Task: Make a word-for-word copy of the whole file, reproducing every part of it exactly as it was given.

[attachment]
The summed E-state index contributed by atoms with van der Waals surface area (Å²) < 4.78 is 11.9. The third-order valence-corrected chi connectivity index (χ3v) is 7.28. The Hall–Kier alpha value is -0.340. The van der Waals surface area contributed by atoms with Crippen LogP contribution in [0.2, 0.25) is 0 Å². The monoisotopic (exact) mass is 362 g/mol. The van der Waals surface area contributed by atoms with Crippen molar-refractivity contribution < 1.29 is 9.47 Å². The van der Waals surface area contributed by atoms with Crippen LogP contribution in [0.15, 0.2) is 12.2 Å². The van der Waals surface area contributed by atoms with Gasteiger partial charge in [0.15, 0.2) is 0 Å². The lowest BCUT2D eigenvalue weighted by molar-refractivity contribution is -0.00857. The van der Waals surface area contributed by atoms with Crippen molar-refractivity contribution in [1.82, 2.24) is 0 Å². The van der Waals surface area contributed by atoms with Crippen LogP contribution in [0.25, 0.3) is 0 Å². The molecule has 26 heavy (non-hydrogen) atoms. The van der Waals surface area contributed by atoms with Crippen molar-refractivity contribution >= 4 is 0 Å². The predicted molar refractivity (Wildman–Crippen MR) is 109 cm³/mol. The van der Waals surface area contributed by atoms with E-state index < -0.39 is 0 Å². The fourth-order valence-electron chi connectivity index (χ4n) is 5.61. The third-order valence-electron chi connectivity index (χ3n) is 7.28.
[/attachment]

The summed E-state index contributed by atoms with van der Waals surface area (Å²) < 4.78 is 11.9. The third-order valence-corrected chi connectivity index (χ3v) is 7.28. The Hall–Kier alpha value is -0.340. The van der Waals surface area contributed by atoms with Crippen LogP contribution in [0.2, 0.25) is 0 Å². The monoisotopic (exact) mass is 362 g/mol. The van der Waals surface area contributed by atoms with Crippen molar-refractivity contribution < 1.29 is 9.47 Å². The van der Waals surface area contributed by atoms with Crippen LogP contribution in [0.15, 0.2) is 12.2 Å². The van der Waals surface area contributed by atoms with Gasteiger partial charge in [0.15, 0.2) is 0 Å². The lowest BCUT2D eigenvalue weighted by molar-refractivity contribution is -0.00857. The van der Waals surface area contributed by atoms with Crippen molar-refractivity contribution in [1.82, 2.24) is 0 Å². The van der Waals surface area contributed by atoms with Crippen LogP contribution in [0.25, 0.3) is 0 Å². The molecule has 26 heavy (non-hydrogen) atoms. The van der Waals surface area contributed by atoms with Crippen molar-refractivity contribution >= 4 is 0 Å². The predicted molar refractivity (Wildman–Crippen MR) is 109 cm³/mol. The van der Waals surface area contributed by atoms with E-state index < -0.39 is 0 Å². The fourth-order valence-electron chi connectivity index (χ4n) is 5.61. The third-order valence-electron chi connectivity index (χ3n) is 7.28.